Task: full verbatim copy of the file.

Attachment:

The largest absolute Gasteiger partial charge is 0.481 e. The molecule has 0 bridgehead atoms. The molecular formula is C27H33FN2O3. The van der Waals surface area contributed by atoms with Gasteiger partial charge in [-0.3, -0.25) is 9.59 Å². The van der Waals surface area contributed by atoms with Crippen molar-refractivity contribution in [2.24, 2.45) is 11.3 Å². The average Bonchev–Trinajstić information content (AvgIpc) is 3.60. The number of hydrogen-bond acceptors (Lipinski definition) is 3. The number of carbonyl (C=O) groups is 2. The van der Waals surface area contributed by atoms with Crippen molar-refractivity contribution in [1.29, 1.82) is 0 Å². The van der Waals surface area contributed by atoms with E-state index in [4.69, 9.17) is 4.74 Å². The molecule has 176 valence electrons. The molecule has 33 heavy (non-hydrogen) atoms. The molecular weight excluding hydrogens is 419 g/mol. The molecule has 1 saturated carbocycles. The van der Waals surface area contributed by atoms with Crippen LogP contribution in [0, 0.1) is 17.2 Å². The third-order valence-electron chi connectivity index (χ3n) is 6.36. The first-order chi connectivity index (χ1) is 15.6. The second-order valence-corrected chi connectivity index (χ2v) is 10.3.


The largest absolute Gasteiger partial charge is 0.481 e. The molecule has 0 bridgehead atoms. The molecular formula is C27H33FN2O3. The van der Waals surface area contributed by atoms with Gasteiger partial charge in [-0.3, -0.25) is 9.59 Å². The van der Waals surface area contributed by atoms with Crippen molar-refractivity contribution in [2.24, 2.45) is 11.3 Å². The average Bonchev–Trinajstić information content (AvgIpc) is 3.60. The number of hydrogen-bond acceptors (Lipinski definition) is 3. The number of carbonyl (C=O) groups is 2. The van der Waals surface area contributed by atoms with Crippen molar-refractivity contribution in [1.29, 1.82) is 0 Å². The van der Waals surface area contributed by atoms with E-state index in [4.69, 9.17) is 4.74 Å². The molecule has 176 valence electrons. The molecule has 33 heavy (non-hydrogen) atoms. The molecular weight excluding hydrogens is 419 g/mol. The molecule has 1 saturated carbocycles. The van der Waals surface area contributed by atoms with Crippen LogP contribution in [0, 0.1) is 17.2 Å². The third-order valence-electron chi connectivity index (χ3n) is 6.36. The first-order chi connectivity index (χ1) is 15.6. The second-order valence-corrected chi connectivity index (χ2v) is 10.3.